Abstract

Essential Tremor (ET), a condition characterized by postural and kinetic tremor in the upper limbs, is one of the most prevalent movement disorders. While pharmaceutical and surgical treatment options exist, they are not ideal. Assistive devices have the potential to provide relief to patients but are largely unexplored for ET. Furthermore, prior characterizations of essential tremor have focused on endpoint tremor and provide insufficient detail for designing such a device. We propose and demonstrate a novel method for characterizing essential tremor in the 7 proximal degrees of freedom (DOF) of the upper limb in various postures. In addition, we provide a preliminary characterization in a small number of patients with mild ET. We collected data from 10 patients with ET. Subjects were instrumented with four electromagnetic sensors that recorded orientation of upper limb segments. After a calibration, each subject positioned his/her upper limb in 16 different postures for 15 seconds each. This procedure was repeated 4 times for each subject, with each repetition being considered a run. Sensor data were converted to angular kinematic data for each DOF using inverse kinematics, a practice unique to this study. These data were then analyzed in the frequency domain to calculate the power associated with the tremor in each DOF and posture. More specifically, we computed the area of the periodogram over the 4-12 Hz frequency band typically associated with ET [narrow-band area (NBA)] and over the wider frequency band from 2 Hz to the Nyquist frequency [wide-band area (WBA)]. If significant peaks were found in the 4-12 Hz band, their frequency and amplitude were reported. Mixed-model ANOVA tests were used to investigate effects of DOF, posture, run, gravity, and patient characteristics on reported measures. NBA and WBA varied significantly between DOF, being lowest in the wrist, intermediate in the shoulder, and greatest in the elbow and forearm (pronation-supination). NBA and WBA also varied significantly with posture. Only 5% of observations had significant peaks, with 49% of peaks occurring in wrist flexion-extension and 39% occurring in wrist radial-ulnar deviation. Peak frequency was quite stereotyped (5.7 Hz ± 1.3Hz). Run had no significant effects, indicating that tremor measures were consistent over the duration of the experiment. Effects of gravity and demographic factors on measures were mixed and did not present a discernible pattern. This preliminary characterization suggests that tremor may be focused in a subset of upper limb DOF, being greatest (in terms of power) in elbow flexion-extension and forearm pronation-supination, and most concentrated (with peaks at a stereotyped frequency) in wrist flexion-extension and radial-ulnar deviation. Our method of 7 DOF characterization through inverse kinematics, in conjunction with future research (isolation studies, EMG, and finger DOF) may allow for optimal tremor suppression by an orthosis.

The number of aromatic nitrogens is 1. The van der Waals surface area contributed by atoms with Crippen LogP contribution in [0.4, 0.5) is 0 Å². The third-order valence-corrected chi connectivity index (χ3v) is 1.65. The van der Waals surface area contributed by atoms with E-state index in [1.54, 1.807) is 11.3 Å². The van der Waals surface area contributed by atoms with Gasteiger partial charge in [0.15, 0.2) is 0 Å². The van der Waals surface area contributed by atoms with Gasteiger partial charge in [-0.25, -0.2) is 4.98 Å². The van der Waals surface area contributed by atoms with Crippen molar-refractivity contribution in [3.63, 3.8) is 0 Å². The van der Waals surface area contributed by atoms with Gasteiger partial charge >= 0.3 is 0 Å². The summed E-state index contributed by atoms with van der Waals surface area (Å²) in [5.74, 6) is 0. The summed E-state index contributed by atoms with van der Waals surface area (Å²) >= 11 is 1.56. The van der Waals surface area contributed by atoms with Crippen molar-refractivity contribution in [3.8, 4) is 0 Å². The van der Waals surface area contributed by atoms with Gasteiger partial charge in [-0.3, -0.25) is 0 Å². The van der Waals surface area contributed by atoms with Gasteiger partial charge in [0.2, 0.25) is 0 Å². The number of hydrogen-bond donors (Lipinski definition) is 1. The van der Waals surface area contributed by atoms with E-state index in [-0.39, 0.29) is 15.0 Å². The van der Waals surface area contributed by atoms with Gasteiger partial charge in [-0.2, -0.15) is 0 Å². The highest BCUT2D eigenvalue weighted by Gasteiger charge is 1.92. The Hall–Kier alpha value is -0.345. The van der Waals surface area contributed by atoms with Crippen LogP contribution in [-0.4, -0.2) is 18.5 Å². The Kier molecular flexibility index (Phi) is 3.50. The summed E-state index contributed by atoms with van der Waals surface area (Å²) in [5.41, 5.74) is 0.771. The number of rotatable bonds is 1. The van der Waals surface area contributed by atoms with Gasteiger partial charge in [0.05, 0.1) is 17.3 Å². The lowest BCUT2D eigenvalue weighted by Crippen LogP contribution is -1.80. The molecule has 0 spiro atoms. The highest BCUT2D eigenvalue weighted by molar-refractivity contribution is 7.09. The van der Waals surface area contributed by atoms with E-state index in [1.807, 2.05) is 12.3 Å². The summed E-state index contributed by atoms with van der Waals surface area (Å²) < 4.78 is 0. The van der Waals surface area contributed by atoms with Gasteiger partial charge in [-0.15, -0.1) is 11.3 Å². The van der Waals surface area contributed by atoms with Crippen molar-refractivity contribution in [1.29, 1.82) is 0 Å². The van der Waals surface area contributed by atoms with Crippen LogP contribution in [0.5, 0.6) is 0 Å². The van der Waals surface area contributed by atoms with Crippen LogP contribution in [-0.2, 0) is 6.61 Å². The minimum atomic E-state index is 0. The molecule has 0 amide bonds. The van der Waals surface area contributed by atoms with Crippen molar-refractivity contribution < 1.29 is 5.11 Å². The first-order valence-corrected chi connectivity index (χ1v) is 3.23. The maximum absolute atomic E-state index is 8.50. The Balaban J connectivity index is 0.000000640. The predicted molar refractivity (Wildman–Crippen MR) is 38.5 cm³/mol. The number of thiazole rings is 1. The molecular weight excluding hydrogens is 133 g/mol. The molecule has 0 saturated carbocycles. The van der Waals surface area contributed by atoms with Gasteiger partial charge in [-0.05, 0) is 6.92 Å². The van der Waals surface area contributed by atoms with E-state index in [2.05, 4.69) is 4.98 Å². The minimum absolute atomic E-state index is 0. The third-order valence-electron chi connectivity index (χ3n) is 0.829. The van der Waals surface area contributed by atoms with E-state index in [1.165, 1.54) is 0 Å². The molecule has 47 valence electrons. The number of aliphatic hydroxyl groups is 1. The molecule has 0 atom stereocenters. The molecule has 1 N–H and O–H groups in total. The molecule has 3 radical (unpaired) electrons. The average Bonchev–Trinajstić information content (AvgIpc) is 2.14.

Degree

MS

College and Department

Ira A. Fulton College of Engineering and Technology; Mechanical Engineering

Rights

http://lib.byu.edu/about/copyright/

Date Submitted

2014-10-01

Document Type

Thesis

Handle

http://hdl.lib.byu.edu/1877/etd7309

Keywords

essential tremor, upper limb, motor control, inverse kinematics

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